Author Archives: WSUP

Getting communities engaged in water and sanitation projects: participatory design and consumer feedback

Community engagement in water and sanitation service delivery is key for ensuring project sustainability and accountability.

This Topic Brief looks at community engagement approaches used by WSUP in three cities within the African Cities for the Future (ACF) programme: Antananarivo (Madagascar), Kumasi (Ghana) and Maputo (Mozambique).

Community EngagementClick on the image above to download the Topic Brief

The specific focus is on ways to encourage community involvement in the design of water supply and sanitation projects, and ways in which service providers can elicit input and feedback from people living in low-income communities.

The Topic Brief discusses several cases in which community engagement has positively contributed to the development of WASH services. It highlights some of the key challenges currently faced by WSUP and other sector organisations, and ends with practical recommendations for programme managers about how to engage low-income communities.

Dealing with land tenure and tenancy challenges in water and sanitation services delivery

Providing water and sanitation services to the urban poor often takes place in contexts with complex formal and informal land ownership arrangements. Firstly, the people in most need of improved water and sanitation are often tenants, and this raises diverse challenges: for example, landlords may be unwilling to invest in better toilets. Secondly, improving water and sanitation services often requires land for construction of communal or public facilities, and land tenure again raises diverse problems here.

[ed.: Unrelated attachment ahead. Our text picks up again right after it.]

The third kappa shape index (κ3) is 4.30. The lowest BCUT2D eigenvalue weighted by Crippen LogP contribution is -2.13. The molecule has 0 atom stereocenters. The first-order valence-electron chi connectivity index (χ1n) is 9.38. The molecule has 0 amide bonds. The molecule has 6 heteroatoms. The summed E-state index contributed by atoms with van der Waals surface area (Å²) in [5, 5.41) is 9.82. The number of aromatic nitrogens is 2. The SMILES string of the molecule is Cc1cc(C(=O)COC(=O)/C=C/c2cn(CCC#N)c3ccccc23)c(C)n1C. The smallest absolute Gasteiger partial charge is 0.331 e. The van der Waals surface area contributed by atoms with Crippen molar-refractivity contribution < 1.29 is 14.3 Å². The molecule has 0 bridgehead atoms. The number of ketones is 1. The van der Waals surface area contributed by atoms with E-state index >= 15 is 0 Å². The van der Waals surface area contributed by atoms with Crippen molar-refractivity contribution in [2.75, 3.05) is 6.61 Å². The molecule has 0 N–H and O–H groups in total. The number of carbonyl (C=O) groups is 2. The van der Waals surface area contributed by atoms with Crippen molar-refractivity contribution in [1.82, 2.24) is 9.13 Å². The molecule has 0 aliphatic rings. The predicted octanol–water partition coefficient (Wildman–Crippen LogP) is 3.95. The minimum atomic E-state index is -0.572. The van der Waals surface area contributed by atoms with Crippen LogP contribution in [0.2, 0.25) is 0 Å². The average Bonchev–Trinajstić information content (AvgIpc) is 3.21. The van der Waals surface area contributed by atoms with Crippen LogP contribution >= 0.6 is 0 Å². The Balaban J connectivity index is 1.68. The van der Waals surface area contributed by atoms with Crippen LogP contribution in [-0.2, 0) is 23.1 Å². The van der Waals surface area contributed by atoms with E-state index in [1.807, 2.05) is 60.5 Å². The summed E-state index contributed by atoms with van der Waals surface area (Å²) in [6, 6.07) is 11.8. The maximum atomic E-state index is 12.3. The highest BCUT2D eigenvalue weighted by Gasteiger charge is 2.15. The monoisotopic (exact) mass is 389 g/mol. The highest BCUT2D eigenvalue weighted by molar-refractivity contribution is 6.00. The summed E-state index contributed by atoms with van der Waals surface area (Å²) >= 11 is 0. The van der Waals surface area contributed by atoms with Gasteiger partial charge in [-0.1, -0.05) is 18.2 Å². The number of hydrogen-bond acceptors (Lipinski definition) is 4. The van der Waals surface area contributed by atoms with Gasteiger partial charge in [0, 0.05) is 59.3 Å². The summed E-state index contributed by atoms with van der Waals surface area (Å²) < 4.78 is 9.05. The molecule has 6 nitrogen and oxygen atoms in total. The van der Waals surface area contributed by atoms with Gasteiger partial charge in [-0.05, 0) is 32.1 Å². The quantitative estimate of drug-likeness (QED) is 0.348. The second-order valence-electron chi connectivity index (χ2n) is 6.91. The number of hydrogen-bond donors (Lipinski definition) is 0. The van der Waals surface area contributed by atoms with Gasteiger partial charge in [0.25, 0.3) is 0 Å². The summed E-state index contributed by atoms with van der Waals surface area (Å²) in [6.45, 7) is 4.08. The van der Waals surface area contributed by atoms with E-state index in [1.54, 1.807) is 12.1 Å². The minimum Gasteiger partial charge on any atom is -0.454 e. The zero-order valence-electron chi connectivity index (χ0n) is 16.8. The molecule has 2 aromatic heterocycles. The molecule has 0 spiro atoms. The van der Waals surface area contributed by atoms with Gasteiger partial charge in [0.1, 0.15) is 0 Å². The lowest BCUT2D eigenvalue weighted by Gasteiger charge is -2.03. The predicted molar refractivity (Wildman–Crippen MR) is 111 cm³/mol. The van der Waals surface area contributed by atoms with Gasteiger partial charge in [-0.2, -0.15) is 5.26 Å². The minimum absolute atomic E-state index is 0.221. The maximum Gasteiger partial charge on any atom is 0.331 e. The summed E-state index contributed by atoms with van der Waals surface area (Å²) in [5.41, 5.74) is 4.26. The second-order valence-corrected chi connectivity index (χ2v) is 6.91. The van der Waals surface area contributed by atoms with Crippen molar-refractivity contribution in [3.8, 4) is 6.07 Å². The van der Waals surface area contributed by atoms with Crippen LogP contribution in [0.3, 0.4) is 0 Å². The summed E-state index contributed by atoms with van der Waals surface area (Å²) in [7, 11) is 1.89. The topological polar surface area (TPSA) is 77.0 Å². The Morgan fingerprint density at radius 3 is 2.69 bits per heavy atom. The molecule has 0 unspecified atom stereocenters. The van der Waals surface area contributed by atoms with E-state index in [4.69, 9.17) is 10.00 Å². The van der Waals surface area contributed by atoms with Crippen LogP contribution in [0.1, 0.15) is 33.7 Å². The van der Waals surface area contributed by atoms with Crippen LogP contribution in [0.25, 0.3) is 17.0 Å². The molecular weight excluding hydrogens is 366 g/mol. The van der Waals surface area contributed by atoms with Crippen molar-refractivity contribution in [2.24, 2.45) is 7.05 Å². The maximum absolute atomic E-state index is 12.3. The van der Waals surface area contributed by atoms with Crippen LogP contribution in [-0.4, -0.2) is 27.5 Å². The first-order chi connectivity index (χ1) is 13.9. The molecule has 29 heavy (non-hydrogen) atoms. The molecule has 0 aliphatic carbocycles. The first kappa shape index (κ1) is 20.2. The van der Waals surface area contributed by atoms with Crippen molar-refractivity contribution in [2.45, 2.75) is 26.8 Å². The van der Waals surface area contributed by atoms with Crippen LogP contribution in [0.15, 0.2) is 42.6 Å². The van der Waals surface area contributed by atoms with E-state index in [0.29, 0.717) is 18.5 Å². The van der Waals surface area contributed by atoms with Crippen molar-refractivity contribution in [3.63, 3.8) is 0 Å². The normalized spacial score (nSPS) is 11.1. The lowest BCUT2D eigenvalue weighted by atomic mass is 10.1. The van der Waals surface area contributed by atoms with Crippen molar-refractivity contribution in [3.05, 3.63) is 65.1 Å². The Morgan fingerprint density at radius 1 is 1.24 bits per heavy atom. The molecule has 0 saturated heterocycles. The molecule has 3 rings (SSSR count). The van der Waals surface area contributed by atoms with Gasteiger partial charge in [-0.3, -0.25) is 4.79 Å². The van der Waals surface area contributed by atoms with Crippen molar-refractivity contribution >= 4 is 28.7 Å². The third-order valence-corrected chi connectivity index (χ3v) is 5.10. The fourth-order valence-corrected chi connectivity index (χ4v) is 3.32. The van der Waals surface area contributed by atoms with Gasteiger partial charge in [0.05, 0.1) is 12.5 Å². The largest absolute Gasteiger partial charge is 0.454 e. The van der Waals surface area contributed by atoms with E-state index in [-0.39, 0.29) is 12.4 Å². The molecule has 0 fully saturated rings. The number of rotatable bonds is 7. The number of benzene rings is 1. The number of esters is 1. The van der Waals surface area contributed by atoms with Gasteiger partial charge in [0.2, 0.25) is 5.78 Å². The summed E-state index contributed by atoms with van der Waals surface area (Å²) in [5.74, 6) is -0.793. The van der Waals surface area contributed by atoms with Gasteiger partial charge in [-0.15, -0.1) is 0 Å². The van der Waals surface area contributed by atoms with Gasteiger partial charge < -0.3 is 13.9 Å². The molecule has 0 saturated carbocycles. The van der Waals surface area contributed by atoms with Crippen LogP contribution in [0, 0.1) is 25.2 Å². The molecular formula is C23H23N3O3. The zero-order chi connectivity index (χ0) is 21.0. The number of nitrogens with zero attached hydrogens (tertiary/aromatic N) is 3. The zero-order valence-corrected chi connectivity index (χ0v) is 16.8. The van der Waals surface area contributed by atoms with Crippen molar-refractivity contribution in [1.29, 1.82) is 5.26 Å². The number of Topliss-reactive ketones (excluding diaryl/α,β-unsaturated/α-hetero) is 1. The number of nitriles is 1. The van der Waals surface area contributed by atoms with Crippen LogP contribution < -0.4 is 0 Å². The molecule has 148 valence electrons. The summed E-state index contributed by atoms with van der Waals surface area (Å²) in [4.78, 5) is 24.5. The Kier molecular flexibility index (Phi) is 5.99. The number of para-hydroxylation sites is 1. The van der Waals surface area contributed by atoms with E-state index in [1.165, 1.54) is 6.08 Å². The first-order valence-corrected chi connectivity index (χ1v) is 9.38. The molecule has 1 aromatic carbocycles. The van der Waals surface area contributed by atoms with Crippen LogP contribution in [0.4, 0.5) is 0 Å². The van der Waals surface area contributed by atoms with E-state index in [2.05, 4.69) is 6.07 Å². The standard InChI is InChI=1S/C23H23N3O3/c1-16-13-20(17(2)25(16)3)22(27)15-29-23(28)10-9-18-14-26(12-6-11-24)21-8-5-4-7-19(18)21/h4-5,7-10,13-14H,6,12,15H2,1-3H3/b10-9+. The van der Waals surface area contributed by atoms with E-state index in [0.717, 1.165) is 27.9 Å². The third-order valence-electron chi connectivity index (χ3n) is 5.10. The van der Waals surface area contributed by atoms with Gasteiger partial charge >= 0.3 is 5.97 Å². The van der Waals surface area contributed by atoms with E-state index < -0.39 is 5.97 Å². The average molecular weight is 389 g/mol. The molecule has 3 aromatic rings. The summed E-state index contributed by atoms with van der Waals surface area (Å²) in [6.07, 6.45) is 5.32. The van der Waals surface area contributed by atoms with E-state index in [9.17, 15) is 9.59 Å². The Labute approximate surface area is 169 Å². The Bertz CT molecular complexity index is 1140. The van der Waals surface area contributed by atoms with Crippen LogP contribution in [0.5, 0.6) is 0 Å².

How can these challenges be overcome? Drawing on WSUP’s experience in the African Cities for the Future (ACF) programme, this Topic Brief gives an overview of this area, and discusses possible solutions. The Topic Brief also offers practical guidance for programme managers.

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This Topic Brief is the first in a series of four, documenting learning from the ACF programme. Watch out for the following titles, which will be released over the coming weeks:

  • Getting communities engaged in water and sanitation projects:
    participatory design and consumer feedback
  • Designing effective contracts for small-scale service providers in urban water and sanitation
  • Hybrid management models: blending community and private management

To view all WSUP’s publications, visit

Sanitation surcharges collected through water bills: a way forward for financing pro-poor sanitation?

Market-driven models for sanitation in low-income areas are of unquestionable importance, but there is broad consensus that the market needs to be supported by some sort of public revenue stream. One approach to revenue generation is to include a sanitation surcharge within water bills.

This Discussion Paper is a situation review of sanitation surcharge systems in African cities, focusing on systems designed to raise revenues for improving sanitation in low-income districts. The review considers existing pro-poor surcharge systems in Lusaka and Ouagadougou; systems that cannot currently be considered pro-poor, in Dakar, Beira and Antananarivo; and the special case of Maputo, where there is ongoing debate about how a surcharge might be introduced. Lusaka’s model is of particular interest: could it be applied more widely to raise finance for pro-poor sanitation?

For more publications in this series, visit

Recognising and dealing with informal influences in water and sanitation services delivery

Donor-funded water and sanitation improvement programmes tend to focus on and operate within the formal frameworks put in place by municipal or national governments. These frameworks broadly comprise the rules, laws and official policies that govern water and sanitation services delivery. However, in order to plan and implement programmes effectively, it is essential that implementers also recognise and take into account the influence of more subtle informal factors, such as conventions, norms of behaviour, and unwritten cultural codes of conduct.